One Simple Trick to Improve your Writing

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One simple trick to improve your writing, your marketing, maybe even your life

Sorry. I couldn’t resist the hyperbole – and I couldn’t come up with five tips for this blog. I’m only doing one. If you want to make your writing useful, give it purpose and infuse it with energy that will keep your audience reading, here’s all you need to do:

Have something to say.

That’s the big one. If you want pointed prose, just make a point.

Let’s buy a bike.

It’s spring. Let’s say you’re in the market for a new bicycle.

Which of the following three items would make your wallet jump?

  1. A list of product benefits
  2. A cool slogan
  3. Proof that this bike is so durable it will take you to hell and back

I’ll bet you picked three.

 I might not be playing fair, because number three contains both a product benefit and a bit of sloganeering – but here is my point. Number three – our case for durability – has a reason to exist, so it’s innately more appealing for a reader.

Most companies will start with one and two. It’s surprising how often I am asked to write a website or an ad without a lot of direction on what to say.

So, what’s the point?

Having a point can add power beyond the writing. It can fuel your entire marketing campaign. If you make a good argument, people who didn’t even know they wanted a durable bicycle will want it. For example:

  • People who want to save money will reason that a more durable bike will save them money over time, because they won’t need to replace it later.
  • People who just want to go fast will be more confident going fast, because the wheels won’t fall off the durable bike.

The great thing is that you can actually make a good argument for durability. It makes the writing easier. A list of benefits is just … a list of benefits.

Don’t get me wrong. Benefits and slogans aren’t bad. A list of benefits is perfect support for a claim of durability. A slogan about durability – or whatever it is you’ve set out to communicate – can be a great way to get attention.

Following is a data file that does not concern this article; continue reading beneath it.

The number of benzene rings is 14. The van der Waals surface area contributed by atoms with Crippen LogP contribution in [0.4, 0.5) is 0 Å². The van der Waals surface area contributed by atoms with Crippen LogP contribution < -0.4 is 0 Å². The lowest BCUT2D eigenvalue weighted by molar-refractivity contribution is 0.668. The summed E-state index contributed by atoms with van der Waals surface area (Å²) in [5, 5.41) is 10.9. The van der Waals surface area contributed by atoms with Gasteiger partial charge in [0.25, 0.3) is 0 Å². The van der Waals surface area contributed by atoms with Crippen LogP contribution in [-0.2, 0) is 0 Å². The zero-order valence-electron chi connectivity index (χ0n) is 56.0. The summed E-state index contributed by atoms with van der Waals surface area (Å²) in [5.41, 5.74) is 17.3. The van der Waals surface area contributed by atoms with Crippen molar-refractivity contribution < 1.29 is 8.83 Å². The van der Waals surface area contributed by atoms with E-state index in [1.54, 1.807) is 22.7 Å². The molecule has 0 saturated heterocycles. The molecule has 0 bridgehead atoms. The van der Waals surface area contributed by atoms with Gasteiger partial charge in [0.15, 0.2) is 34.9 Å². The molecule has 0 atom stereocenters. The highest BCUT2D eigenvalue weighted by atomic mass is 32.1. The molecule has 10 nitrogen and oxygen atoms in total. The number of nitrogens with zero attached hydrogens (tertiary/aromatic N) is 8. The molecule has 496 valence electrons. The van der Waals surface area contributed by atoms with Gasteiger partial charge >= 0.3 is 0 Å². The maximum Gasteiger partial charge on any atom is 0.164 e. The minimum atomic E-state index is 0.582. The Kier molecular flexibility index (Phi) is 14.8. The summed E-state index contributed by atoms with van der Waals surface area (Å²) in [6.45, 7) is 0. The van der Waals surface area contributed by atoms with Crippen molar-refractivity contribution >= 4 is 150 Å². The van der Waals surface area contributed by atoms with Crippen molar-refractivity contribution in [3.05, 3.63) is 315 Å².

Find your special purpose.

You can make a point, but only if you have one. Defining what it is you have to say is an important part of writing a piece of content, a creative brief or marketing strategy.

Start with a simple mission. It doesn’t hurt to just write it out like this.

                We need to convince people that our bicycle is durable.

You can replace “bicycle” with your whatever you’re selling and “durable” with whatever point you want to make. Maybe you save people time. Maybe you help them enjoy life. Maybe your employees care a little more. Boom! Now you’ve got it.

But our product does so much more than that!

Me know. Me smart … but when me have too much to think, me lizard brain shut down.

Here is an idea that is attributed to advertising legend, David Ogilvy:

If I throw you a tennis ball, you’ll probably catch it. If I throw 12 tennis balls to you at once, you won’t catch any of them.

Today, we have a big, multichannel, multi-touch landscape in which to orchestrate our marketing. There is room for more than one approach but pick a time and place for each of them. Pitch one ball at a time, so people can catch your message.

If the purpose behind your communication is clear, then you will communicate more clearly. Try it!

Life is better with a sense of purpose.

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Phil Hunt

The process of copywriting is a kind of a controlled, focused daydream. Phil used to get in trouble for daydreaming in class, so being allowed to do it while paying the bills is one of life's sweet victories. (Take that, 3rd grade teacher!) When you get down to it, Phil just loves to write. He enjoys hearing the music in a finely crafted sentence and making the words do what you want them to do. (What do you want your words to do?) Over more than 20 years, Phil has worked for big global brands, small startups, and just about everything in between. He has a special affection for loud, left-of-the-dial music like Ramones, Guided By Voices, Cheater Slicks, Teengenerate, etc. Thrash metal, like Slayer or Exodus, is great music to write to when concentration is a must.

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